Being a plugin developer isn’t easy. You have to get your plugin to work with WordPress. But more often than not, you also need it to interact with other plugins.

This interaction can take various forms. For example, you might need to modify another plugin’s behaviour using the plugin API. Or you might want to help customers migrate away from another plugin (or product) to yours.

This second scenario is the one that we’re going to look at in this article. It’s a good opportunity to introduce a new software design pattern. We call it the strategy pattern.

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Designing a class to create complex WordPress queries

Alright, it’s time to continue our journey building our awesome WP_Query_Builder class! So far, we’ve only designed it to build simple WordPress queries. But not all WordPress queries are simple or easy to model using just a cascading method.

It’s even possible that you’ve run into the limits of the WP_Query_Builder already. The class that we created then wasn’t a complete solution. It had some serious limitations if you were a WP_Query expert. You couldn’t use it to perform complex WordPress queries.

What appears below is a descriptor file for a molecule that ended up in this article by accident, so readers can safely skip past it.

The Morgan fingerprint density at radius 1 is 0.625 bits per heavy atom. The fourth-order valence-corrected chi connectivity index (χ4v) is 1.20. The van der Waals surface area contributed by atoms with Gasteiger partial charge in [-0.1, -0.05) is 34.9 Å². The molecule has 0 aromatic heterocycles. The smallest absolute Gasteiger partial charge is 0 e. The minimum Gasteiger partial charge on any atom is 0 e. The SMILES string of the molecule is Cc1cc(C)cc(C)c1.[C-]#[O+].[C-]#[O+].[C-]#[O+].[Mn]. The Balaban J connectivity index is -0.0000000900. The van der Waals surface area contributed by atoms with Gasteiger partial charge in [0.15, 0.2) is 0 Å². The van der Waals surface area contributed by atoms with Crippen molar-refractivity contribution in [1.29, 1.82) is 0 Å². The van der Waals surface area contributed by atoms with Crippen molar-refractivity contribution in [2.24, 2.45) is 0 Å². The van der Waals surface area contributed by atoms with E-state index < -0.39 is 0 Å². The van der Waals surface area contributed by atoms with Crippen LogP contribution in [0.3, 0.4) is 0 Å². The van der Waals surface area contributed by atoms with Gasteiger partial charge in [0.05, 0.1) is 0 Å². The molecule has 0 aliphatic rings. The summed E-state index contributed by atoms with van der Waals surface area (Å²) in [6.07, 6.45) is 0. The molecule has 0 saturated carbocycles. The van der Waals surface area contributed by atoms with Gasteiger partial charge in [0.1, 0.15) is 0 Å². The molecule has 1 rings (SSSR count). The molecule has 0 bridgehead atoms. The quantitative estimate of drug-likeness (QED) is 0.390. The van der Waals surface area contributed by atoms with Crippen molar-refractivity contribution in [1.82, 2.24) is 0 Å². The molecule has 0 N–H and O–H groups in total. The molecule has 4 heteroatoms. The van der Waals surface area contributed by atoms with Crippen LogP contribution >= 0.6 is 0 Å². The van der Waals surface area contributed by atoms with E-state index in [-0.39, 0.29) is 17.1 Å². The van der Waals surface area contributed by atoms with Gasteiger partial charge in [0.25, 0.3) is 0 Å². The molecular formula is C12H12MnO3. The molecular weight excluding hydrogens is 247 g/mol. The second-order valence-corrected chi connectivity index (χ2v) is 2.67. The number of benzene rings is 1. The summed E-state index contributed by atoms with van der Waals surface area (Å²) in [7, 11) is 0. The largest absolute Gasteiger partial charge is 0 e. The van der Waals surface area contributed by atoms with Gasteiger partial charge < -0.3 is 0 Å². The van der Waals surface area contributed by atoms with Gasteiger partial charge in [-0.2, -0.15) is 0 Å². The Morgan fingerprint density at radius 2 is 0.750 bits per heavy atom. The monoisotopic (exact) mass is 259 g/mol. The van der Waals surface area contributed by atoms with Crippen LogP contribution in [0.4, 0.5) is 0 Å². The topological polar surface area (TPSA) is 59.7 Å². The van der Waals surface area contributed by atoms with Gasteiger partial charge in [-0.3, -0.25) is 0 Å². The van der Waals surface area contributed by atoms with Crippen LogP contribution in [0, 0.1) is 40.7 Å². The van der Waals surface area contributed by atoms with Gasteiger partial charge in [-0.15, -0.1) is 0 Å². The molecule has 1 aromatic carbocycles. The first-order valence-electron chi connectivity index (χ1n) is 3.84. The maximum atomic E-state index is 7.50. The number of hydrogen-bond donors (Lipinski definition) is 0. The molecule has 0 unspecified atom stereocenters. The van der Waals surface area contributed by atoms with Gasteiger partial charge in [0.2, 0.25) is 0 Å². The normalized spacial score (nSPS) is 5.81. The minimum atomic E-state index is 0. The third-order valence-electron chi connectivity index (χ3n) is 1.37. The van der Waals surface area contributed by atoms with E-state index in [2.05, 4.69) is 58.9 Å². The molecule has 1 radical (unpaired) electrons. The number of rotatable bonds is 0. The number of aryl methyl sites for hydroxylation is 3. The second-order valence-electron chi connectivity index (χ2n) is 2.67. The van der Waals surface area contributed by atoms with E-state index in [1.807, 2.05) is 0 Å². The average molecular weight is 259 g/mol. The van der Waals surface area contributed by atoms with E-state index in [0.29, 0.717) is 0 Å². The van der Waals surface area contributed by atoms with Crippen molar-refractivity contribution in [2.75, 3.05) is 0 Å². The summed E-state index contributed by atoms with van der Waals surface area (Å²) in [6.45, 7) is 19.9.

What do we mean by complex WordPress queries? We mean queries that use a complex WP_Query query parameters. At the moment, there are three of them: date_query, meta_query and tax_query.

So, for this article, we’re going to back to our WP_Query_Builder class. We’ll add support for one of these complex WP_Query query parameters. We won’t go over all three due to how complex they are. But you can apply what you’ve seen for this one query parameter to design a fluent interface for the other two.

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How to use PHP array functions instead of loops

I gave a talk at WordCamp Los Angeles 2016 on PHP array functions. This is the companion article that I wrote for it. If you’re just looking for the slides, click here.

As a WordPress or PHP developer, you use arrays all the time. They’re an essential (if not necessary) part of your developer toolbox. But that doesn’t mean that you’re using them to their full potential.

That’s because, when we work with arrays, we also tend to work with loops as well. And loops are seductive. They let you traverse an array and perform any operation that you wish on each array element.